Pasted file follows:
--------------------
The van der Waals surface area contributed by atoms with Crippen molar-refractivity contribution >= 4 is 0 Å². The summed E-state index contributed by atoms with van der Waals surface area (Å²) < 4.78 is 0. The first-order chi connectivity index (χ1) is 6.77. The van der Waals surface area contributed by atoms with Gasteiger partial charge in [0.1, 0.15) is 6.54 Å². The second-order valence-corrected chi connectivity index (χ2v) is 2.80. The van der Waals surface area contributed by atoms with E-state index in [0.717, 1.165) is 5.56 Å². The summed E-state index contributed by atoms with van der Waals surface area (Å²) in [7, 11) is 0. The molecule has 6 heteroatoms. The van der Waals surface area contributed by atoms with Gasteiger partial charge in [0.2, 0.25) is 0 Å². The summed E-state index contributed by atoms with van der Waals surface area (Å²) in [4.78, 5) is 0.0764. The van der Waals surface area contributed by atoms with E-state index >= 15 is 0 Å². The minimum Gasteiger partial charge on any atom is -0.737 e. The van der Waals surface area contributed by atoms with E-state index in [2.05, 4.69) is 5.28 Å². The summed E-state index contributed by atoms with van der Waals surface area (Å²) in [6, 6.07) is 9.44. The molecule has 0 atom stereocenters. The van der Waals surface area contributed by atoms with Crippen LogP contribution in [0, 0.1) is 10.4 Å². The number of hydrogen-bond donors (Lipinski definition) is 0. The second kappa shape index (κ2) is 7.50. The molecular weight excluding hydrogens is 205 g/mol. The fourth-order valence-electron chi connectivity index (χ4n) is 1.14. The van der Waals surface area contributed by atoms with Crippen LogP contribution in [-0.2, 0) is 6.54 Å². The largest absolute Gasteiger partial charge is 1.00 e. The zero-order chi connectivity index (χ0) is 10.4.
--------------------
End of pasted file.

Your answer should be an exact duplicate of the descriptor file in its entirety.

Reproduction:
The van der Waals surface area contributed by atoms with Crippen molar-refractivity contribution >= 4 is 0 Å². The summed E-state index contributed by atoms with van der Waals surface area (Å²) < 4.78 is 0. The first-order chi connectivity index (χ1) is 6.77. The van der Waals surface area contributed by atoms with Gasteiger partial charge in [0.1, 0.15) is 6.54 Å². The second-order valence-corrected chi connectivity index (χ2v) is 2.80. The van der Waals surface area contributed by atoms with E-state index in [0.717, 1.165) is 5.56 Å². The summed E-state index contributed by atoms with van der Waals surface area (Å²) in [7, 11) is 0. The molecule has 6 heteroatoms. The van der Waals surface area contributed by atoms with Gasteiger partial charge in [0.2, 0.25) is 0 Å². The summed E-state index contributed by atoms with van der Waals surface area (Å²) in [4.78, 5) is 0.0764. The van der Waals surface area contributed by atoms with E-state index >= 15 is 0 Å². The minimum Gasteiger partial charge on any atom is -0.737 e. The van der Waals surface area contributed by atoms with E-state index in [2.05, 4.69) is 5.28 Å². The summed E-state index contributed by atoms with van der Waals surface area (Å²) in [6, 6.07) is 9.44. The molecule has 0 atom stereocenters. The van der Waals surface area contributed by atoms with Crippen LogP contribution in [0, 0.1) is 10.4 Å². The number of hydrogen-bond donors (Lipinski definition) is 0. The second kappa shape index (κ2) is 7.50. The molecular weight excluding hydrogens is 205 g/mol. The fourth-order valence-electron chi connectivity index (χ4n) is 1.14. The van der Waals surface area contributed by atoms with Crippen LogP contribution in [-0.2, 0) is 6.54 Å². The largest absolute Gasteiger partial charge is 1.00 e. The zero-order chi connectivity index (χ0) is 10.4.